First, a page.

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August 15, 2022

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Henderson raising its water and sewer rates again

Fees to continue to go up for the next four years

Arthur A. "Andy" Hafen

Arthur A. "Andy" Hafen

Henderson’s water and sewer rates are going up again and will continue to rise for the next four years, under a plan approved by the City Council on Tuesday.

The increase in fees will raise about $3.2 million each year for the next four years to help the city’s utility services department plug a budget gap and continue paying down debt on bonds. It will be the third increase in water rates in the last two years.

The average homeowner will pay about $25 more annually under the plan, with similar increases in subsequent years.

The council passed the rate hike by a 4-1 vote, with Councilwoman Kathleen Vermillion in opposition.

If the city hadn’t passed the measure, it risked another downgrade in its credit rating, which would make borrowing money for capital projects more expensive. The city had its credit rating downgraded by Moody’s Investors Service in June.

The slowdown of development in Henderson during the recession is largely to blame for the budget shortfall, said Barney Rabold, acting director of utility services.

The city funds its utility services through monthly usage charges for customers and through hook-up fees charged to developers to connect to the system.

The revenue the city receives from the hook-up fees has dropped 80 percent over the last four years and isn’t expected to rebound soon, Rabold said. Becasue of that, the utilities department needs to change its financial model to remain viable, he said.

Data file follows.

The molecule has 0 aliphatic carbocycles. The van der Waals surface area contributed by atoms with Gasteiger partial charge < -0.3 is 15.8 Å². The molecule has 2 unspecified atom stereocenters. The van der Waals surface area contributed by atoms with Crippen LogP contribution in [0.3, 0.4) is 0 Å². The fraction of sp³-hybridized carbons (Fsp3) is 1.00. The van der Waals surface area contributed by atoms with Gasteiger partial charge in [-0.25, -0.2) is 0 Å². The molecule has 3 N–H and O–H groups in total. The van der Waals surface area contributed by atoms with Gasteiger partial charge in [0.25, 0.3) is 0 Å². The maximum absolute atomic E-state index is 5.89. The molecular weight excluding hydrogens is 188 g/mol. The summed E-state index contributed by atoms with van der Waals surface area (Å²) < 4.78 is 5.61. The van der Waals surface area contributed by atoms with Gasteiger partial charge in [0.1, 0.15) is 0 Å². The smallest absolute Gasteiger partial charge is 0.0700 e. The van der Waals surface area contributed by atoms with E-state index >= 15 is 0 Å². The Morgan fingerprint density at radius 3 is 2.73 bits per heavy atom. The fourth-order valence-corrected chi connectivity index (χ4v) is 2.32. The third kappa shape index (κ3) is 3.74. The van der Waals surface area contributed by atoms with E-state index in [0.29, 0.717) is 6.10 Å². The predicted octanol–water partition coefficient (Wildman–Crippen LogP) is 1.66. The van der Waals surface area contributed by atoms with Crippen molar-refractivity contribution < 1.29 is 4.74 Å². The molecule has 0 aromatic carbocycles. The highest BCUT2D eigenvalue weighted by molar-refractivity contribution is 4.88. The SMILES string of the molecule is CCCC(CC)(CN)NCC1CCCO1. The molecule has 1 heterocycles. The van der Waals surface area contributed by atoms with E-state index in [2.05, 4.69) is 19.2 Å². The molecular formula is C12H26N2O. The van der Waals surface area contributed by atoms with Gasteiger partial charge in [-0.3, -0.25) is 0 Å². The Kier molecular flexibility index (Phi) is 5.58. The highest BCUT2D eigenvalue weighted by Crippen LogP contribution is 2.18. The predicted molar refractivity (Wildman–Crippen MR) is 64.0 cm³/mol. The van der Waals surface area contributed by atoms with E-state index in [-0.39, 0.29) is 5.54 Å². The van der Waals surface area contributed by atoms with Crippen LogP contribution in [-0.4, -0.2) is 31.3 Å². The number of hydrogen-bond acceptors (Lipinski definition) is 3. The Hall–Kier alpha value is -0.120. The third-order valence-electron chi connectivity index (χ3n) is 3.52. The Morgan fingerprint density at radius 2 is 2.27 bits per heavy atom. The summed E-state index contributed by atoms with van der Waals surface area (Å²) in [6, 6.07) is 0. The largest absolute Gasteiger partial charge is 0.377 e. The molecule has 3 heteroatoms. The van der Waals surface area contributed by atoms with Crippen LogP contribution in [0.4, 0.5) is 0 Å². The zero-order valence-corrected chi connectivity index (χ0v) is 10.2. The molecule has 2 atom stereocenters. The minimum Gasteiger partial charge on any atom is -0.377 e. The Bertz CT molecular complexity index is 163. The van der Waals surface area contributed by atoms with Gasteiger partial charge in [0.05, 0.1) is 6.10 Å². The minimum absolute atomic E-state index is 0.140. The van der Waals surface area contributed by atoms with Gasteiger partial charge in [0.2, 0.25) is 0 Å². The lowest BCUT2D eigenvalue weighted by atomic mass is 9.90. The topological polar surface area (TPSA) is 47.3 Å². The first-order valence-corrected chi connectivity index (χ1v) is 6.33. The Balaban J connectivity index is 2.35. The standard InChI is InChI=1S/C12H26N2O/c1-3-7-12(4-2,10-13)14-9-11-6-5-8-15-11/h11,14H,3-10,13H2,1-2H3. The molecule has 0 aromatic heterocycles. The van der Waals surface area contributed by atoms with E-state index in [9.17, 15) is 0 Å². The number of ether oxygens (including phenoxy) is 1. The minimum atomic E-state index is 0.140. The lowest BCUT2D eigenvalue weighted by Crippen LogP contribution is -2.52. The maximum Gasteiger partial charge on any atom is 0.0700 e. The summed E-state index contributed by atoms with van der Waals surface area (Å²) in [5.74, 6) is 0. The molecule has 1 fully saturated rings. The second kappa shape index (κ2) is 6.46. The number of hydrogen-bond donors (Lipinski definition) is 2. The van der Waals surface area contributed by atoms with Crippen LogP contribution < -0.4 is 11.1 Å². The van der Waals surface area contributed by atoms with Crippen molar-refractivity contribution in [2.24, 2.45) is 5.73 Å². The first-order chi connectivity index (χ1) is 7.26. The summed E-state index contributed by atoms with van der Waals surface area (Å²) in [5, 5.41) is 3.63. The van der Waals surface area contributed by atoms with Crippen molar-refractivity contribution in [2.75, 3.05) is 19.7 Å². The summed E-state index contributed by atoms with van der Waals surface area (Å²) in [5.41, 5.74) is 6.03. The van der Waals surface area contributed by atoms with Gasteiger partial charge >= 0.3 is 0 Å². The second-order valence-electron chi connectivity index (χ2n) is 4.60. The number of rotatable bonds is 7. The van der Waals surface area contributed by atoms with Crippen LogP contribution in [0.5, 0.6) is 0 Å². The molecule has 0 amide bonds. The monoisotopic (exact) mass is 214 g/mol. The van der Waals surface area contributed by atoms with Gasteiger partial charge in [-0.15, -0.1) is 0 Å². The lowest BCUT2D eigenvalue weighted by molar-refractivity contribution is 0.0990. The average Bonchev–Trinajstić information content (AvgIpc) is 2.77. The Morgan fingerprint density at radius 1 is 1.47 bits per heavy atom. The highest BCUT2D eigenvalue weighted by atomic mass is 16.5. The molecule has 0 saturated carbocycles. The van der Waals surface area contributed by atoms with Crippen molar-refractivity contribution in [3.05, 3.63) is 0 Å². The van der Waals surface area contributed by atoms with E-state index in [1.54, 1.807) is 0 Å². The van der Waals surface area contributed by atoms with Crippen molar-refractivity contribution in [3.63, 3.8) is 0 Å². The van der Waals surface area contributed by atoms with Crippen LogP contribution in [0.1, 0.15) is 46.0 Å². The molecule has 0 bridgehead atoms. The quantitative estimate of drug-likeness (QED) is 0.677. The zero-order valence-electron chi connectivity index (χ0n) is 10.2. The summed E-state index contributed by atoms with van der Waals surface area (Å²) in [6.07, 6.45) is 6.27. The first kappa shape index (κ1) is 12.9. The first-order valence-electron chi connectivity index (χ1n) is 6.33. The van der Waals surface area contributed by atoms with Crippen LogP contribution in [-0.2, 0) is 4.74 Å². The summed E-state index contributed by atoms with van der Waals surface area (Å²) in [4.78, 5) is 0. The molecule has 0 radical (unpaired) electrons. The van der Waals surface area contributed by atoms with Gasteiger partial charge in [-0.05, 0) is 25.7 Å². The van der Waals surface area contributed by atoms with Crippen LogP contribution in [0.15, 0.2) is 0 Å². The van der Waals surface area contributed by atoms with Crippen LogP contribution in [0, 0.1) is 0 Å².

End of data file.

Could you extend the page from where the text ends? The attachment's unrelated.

The department has eliminated 15 positions and cut $14 million from its budgets over the last three years. But the decline revenue has been too steep for the cost-cutting measures and previous rate hikes to keep up with, Rabold said.

The new plan will address the city’s problems for at least the next four years, because most of the needed large infrastructure investments have already been made, he said. Now, the utility department will shift its dollars to paying off debt and maintaining the system.

“We have an aging infrastructure...We have to maintain a plan to repair and renew those facilities to ensure the reliability of our service,” Rabold said. “I don’t see us needing significant growth investment in the future. What I do see is a problem paying for the debt that’s already been incurred.”

Mayor Andy Hafen said he was reluctant to vote for the fee increase, but it was the “prudent” thing to do for the city’s financial health. He encouraged the Utilities Department to study other cities to find a sustainable model.

“We relied very heavily on our connection fees. That was a mistake,” Hafen said. “In the future, I think for us to be sustainable, we need to take a very hard look at those fees. We cannot use the system development fees as a panacea...If we don’t make a change, we’re going to be here again and again and again.”

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